The Playgoer: Memo to CBS: Cancel the Tonys

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Monday, June 08, 2009

Memo to CBS: Cancel the Tonys

Last night proved an all too obvious point. There is no reason outside of either blind fandom or cruel schadenfreude to allow the Tony Awards to continue to be broadcast on national television.

If the theatre itself is a perpetual "invalid", what do you call a slapdash TV special so shoddily produced that it seems the charity case of an already dinosaur broadcast network. From the opening sound gaffes that muted Elton John (not necessarily a bad thing, I know) it seemed like CBS hardly even cares anymore. By the time "Rock of Ages" aged-rocker Brett Michaels was literally crushed by the very word "Broadway" emblazoned on a rapidly falling drop, such living metaphors were quite unnecessary.

(And who can forget those timeless words from Guys and Dolls shouted by that nefarious Runyonesque character I like to call Handheld Mike: "Wait, am I going on? Am I going on? I'm going on!" Actually sounds more like Beckett, come to think of it.)

How the CBS and ceremony producers managed to string an evening of nothing out to over three hours-- even with cutting those mere "Creative Arts" awards of design, choreography, and libretto--amazes me. At this point, when any charade of "celebrating theatrical excellence" has been thoroughly exposed, why bother? Why not just air a merciful 90-minute "highlight reel" Call it "Best of Broadway" or something.

This is clearly where the broadcast is heading, as indicated by ample air time devoted to road company performances of excerpts from shows from two or three seasons ago. So just drop the pretense already of celebrating this particular season. Broadway's only interest in a telecast is selling tickets to what's on Broadway now. (And what's out on the road now.)

I suppose we should be grateful that the sheer mention of dramatic play titles were allowed, and that they didn't cut away from any nonsinging actor's speech (who wasn't Angela Lansbury that is) for a commercial. But as glad as I am for the exposure given, say, Roger Robinson, how much of an impression could he have even made on a national tv audience without any explanation of who he is and what the hell he did to get that award? (Even the Oscars show "Oscar clips.) Yes, they showed clips of each nominated play. But they were literally 5 seconds, and poorly edited and framed excerpts from pre-shot publicity video. (The God of Carnage clip, inexplicably left Gandolfini completely out of frame, for instance.)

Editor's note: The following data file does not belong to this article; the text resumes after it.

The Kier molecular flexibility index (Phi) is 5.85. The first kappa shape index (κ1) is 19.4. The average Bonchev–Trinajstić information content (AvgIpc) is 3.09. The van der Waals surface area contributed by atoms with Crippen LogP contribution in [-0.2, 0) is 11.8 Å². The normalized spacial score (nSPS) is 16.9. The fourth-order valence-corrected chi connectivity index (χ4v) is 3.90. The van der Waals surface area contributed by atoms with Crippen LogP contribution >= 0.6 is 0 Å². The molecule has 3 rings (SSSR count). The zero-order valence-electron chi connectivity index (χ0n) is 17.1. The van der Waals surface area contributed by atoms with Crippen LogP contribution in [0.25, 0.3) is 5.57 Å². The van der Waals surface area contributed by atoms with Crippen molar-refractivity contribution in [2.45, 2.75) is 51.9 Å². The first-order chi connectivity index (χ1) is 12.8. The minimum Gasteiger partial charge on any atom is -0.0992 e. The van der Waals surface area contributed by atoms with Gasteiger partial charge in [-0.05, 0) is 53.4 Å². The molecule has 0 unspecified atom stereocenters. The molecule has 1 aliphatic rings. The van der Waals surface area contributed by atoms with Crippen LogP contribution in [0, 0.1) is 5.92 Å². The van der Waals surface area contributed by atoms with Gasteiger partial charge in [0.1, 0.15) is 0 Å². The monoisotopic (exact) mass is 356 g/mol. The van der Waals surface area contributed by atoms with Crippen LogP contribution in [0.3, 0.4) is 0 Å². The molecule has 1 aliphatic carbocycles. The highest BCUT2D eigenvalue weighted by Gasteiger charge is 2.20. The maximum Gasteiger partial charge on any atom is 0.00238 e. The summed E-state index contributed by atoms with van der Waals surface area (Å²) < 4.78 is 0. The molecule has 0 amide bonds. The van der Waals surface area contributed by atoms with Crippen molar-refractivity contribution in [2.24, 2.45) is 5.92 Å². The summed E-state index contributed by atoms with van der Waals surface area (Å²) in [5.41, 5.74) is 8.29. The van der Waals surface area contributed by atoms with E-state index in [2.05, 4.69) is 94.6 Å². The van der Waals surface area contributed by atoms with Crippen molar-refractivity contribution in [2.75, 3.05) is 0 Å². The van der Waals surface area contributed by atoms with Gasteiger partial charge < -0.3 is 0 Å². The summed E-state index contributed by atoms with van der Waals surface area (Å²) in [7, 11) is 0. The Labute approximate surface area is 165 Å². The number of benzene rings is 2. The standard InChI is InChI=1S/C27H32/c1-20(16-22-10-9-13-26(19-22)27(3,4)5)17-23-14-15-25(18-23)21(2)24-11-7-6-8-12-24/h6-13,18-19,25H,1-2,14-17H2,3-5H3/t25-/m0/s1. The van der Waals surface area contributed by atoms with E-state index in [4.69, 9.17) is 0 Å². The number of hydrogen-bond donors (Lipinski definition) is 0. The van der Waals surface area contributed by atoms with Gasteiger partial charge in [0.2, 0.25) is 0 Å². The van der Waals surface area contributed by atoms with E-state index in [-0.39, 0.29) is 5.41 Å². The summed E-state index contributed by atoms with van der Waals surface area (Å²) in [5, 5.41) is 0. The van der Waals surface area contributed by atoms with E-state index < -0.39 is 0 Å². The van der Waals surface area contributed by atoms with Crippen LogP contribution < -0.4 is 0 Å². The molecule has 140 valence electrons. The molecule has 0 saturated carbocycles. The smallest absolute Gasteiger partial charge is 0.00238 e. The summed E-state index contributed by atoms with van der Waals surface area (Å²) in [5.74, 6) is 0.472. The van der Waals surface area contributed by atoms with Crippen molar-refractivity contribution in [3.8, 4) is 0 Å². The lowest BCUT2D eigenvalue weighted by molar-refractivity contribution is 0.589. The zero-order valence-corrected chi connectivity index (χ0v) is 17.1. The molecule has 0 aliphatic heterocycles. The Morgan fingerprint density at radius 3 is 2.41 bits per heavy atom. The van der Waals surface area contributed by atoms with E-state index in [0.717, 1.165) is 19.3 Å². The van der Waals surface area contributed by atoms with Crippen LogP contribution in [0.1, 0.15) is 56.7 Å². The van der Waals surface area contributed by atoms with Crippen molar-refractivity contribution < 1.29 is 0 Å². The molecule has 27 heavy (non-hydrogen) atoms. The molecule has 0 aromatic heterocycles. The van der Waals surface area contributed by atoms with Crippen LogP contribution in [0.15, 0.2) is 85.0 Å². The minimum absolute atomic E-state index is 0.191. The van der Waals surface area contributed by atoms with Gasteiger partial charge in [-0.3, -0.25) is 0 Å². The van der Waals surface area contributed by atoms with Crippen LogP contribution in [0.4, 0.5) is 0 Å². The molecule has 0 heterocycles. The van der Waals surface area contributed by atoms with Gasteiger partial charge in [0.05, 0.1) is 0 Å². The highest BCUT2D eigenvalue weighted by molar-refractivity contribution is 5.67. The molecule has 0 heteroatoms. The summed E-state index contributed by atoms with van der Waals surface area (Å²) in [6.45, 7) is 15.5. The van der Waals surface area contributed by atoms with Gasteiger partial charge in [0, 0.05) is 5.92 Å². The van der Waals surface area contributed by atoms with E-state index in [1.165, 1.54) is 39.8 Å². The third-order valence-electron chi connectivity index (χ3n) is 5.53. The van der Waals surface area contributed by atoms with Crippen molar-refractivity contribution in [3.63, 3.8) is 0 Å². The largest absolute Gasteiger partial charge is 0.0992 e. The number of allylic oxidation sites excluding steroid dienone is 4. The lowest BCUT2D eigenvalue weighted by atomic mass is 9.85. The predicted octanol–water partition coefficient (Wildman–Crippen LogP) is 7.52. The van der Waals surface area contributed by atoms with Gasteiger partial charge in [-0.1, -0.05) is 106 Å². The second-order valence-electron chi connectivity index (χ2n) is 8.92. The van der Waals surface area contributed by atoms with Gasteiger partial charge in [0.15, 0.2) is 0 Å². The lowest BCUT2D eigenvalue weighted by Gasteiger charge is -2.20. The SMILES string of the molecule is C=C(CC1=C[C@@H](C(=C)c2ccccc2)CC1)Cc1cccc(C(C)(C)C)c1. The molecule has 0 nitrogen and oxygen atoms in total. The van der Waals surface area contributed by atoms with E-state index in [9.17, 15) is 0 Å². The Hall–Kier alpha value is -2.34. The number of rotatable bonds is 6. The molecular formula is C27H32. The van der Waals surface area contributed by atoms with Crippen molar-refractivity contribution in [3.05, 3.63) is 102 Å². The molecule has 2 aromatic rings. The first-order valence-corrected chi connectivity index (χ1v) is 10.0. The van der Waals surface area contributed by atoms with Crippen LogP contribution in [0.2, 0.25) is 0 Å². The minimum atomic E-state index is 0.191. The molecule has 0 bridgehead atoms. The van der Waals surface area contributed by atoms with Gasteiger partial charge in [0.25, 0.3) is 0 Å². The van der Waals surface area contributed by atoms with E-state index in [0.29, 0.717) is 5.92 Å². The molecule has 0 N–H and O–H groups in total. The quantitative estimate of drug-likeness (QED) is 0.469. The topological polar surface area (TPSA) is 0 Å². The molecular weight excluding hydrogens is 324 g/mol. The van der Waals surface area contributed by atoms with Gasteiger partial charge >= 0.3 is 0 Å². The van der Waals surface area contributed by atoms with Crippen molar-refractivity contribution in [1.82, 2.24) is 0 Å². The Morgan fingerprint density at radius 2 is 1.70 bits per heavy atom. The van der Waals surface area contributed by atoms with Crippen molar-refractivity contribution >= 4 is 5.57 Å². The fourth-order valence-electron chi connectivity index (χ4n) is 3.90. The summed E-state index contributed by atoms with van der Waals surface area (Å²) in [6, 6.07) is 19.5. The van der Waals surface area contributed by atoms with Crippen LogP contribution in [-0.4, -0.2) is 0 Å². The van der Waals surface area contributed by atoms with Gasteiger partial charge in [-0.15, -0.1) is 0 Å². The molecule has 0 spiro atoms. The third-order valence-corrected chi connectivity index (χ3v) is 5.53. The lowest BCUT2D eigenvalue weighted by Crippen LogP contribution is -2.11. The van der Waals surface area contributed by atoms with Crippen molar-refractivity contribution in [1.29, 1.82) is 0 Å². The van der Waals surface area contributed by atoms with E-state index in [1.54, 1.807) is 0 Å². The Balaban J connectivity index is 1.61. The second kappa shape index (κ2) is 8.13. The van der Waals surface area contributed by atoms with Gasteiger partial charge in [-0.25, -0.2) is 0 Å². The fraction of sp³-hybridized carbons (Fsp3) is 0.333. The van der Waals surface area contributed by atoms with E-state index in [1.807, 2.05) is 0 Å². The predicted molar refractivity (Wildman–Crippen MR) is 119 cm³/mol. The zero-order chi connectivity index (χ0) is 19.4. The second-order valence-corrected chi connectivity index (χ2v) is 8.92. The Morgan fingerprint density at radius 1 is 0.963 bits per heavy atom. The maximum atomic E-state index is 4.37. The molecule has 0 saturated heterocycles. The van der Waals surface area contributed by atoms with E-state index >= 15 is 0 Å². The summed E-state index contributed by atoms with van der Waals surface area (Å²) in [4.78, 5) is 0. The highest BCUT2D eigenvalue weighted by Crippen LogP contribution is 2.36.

So I say enough with your pitying half-gestures, CBS. Put the Tonys out of their misery. And give the Broadway League a pure unadulterated informercial like they want.

And if this happened, you'd see that without television coverage, the Broadway community's actual commitment to any celebration of excellence would shrivel up and die.


Anonymous said...

I respectfully disagree. I'm a theater fan and thought that (while there were lots of mishaps, and the abominable legally blonde performance) the Tonys were as entertaining as they've been in a long time. I thought Neil was a great host and the show moved swiftly. I was entertained--but maybe my expectations were a lot lower than yours! (frankly the quasi-beheading mishap was wildly entertaining too)

Heather said...

Yes, there were issues but that's the fun of live theatre. For some of us who can't afford to enjoy the Broadway season, the Tonys are our only peek into what's out there.

Tom Shea said...

Sound problems aside, the issue seemed to be mainly the dichotomy of the actors performing for the camera (Aaron Tveit in Next to normal, say) or for the room (Alice Ripley in Next to Normal, holy cow, stop that). Which, given that it's Radio City Motherfucking Music Hall, is like comparing a hot dog to Hercules. But I was more disappointed with the product. Legally Blonde was seriously the best-presented piece on the whole show( Hair was pretty good, too.)--concise, cleverly fit into camera frame, and well-suited to the "fore" stage and "aft" stage thing.

jeff said...

Good rant, but I thought it was the best Tonys telecast in years. The gaffes only made it more, well, theatre-like.

Anonymous said...

Ratings up from last year!

Still, I wonder if all the osteoporosis drug ads are telling me something.

[hits ENTER button, breaks finger]